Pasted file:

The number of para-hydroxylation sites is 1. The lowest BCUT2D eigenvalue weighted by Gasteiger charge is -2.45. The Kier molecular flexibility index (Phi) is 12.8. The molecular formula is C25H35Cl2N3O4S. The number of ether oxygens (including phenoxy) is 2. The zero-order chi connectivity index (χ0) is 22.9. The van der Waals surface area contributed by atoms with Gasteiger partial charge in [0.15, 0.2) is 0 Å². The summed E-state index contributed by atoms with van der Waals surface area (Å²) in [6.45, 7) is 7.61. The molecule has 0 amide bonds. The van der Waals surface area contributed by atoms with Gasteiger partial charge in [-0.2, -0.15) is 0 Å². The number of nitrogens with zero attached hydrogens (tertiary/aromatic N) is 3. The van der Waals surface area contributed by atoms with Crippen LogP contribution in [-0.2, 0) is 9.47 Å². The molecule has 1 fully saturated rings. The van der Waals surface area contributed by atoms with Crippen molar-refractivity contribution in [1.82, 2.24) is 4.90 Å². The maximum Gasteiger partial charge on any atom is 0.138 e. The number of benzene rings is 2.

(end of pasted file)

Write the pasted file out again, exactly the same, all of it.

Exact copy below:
The number of para-hydroxylation sites is 1. The lowest BCUT2D eigenvalue weighted by Gasteiger charge is -2.45. The Kier molecular flexibility index (Phi) is 12.8. The molecular formula is C25H35Cl2N3O4S. The number of ether oxygens (including phenoxy) is 2. The zero-order chi connectivity index (χ0) is 22.9. The van der Waals surface area contributed by atoms with Gasteiger partial charge in [0.15, 0.2) is 0 Å². The summed E-state index contributed by atoms with van der Waals surface area (Å²) in [6.45, 7) is 7.61. The molecule has 0 amide bonds. The van der Waals surface area contributed by atoms with Gasteiger partial charge in [-0.2, -0.15) is 0 Å². The number of nitrogens with zero attached hydrogens (tertiary/aromatic N) is 3. The van der Waals surface area contributed by atoms with Crippen LogP contribution in [-0.2, 0) is 9.47 Å². The molecule has 1 fully saturated rings. The van der Waals surface area contributed by atoms with Crippen molar-refractivity contribution in [1.82, 2.24) is 4.90 Å². The maximum Gasteiger partial charge on any atom is 0.138 e. The number of benzene rings is 2.